The five people, aged between 41 and 56, were on long-term dialysis with end-stage kidney failure from a range of causes, including type 1 diabetes. All five of the patients returned home within eight days of their surgery.
The partner of stroke survivor Clodagh Dunlop, Adrian Simpson, was the worthy winner of our Caring Spirit award.
Adrian was there every step of the way, literally, for PSNI officer Clodagh when she suffered a brain stem stroke which led to locked-in syndrome.
The Magherafelt woman was left unable to speak so devoted Adrian made her a spelling board to allow her to communicate and also joined her at physiotherapy classes while she learned to walk again.
With the help of Adrian and staff at Musgrave Hospital, Clodagh has returned to her Desertmartin home and earlier this month, marked the anniversary of her stroke with a skydive. On Friday night she joined Adrian on stage as he collected the award she herself had nominated him for.
The audience at the glittering awards ceremony was also moved by the story of our Overcoming Adversity winner Colin Bell.
The Newry man, who had his award presented by ex-jockey Sir Anthony McCoy, set up the amazing Kevin Bell Repatriation Trust after his son Kevin, 26, died in a suspected hit-and-run incident in New York in June 2013.
Touched by the generosity of his local community, who raised £150,000 to help bring Kevin’s body home, Colin and wife Eithne have helped bring home nearly 170 bodies to Ireland, including those of Sister Clare Crockett who died in the Ecuador earthquake and Newtownabbey man Alan Drennan who died in Ibiza last summer.
Charity Champion was awarded to Carryduff woman Pamela Nugent. An emotional Pamela was moved to form a bulimia charity after her son Laurence, 24, passed away from the illness in 2009.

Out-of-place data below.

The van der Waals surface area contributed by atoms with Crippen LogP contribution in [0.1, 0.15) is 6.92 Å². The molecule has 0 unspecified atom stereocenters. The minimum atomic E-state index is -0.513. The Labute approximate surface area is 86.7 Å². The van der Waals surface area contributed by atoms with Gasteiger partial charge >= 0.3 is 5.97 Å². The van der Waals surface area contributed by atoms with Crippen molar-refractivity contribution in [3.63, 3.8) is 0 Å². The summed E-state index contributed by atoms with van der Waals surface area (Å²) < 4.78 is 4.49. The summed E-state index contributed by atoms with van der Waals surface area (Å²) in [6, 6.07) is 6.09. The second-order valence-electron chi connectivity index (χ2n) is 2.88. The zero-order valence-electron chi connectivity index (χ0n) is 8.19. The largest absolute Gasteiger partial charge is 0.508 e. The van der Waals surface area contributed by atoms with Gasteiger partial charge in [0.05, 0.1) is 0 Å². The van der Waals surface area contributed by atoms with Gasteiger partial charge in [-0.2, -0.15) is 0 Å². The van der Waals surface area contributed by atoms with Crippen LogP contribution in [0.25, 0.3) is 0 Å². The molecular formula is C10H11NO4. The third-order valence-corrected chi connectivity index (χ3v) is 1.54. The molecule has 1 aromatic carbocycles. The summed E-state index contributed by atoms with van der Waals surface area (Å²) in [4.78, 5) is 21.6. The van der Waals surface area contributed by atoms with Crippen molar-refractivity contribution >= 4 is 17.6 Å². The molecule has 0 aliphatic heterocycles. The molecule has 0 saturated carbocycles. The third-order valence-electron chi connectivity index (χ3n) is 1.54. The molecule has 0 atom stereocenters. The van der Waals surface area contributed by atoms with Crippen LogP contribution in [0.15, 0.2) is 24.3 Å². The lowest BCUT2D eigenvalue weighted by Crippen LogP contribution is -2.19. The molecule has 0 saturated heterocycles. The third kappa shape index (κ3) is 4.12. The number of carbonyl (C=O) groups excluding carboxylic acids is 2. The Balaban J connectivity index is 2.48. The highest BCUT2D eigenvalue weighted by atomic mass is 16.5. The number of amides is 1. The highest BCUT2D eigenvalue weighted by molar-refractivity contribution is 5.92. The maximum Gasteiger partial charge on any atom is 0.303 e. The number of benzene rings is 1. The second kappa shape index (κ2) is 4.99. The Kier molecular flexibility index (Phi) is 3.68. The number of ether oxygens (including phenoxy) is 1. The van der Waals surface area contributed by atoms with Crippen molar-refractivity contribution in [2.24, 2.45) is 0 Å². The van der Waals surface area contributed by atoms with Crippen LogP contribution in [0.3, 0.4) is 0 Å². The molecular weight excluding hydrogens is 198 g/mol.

In 2012 Pamela founded the Laurence Trust which worked to raise awareness of eating disorders affecting men as well as offering information and support to those battling the eating disorder as well as their families.
She said: “I know if he [Laurence] was standing here today he’d say ‘mummy you’re doing the right thing’.”
Hard-working Buddy Bear School principal Ildiko Veres was named Spirit of Education for her work with children with cerebral palsy.
The dedicated teacher was also singled out for special praise by long time Buddy Bear School supporter and world snooker champion Dennis Taylor.
999 Hero Judith Sexton was “overwhelmed” with her win. As well as being staff officer for one of the PSNI’s Assistant Chief Constables, Judith is also a hostage and crisis negotiator.
In one week alone in the voluntary role, Judith negotiated with a suicidal man with a shotgun, an armed hostage situation in Lisburn and a suicidal woman.
The youngest of our winners was Action for Children young carer. Latasha Moore from Gilford, The 14-year-old dedicates her life to helping care for her parents who struggle with severe disabilities.
The Spirit of Youth recipient’s mother Leanne suffers from Functional Gate Disorder which affects her balance and severely limits her mobility while her father Robin is profoundly deaf.
Belfast Telegraph Digital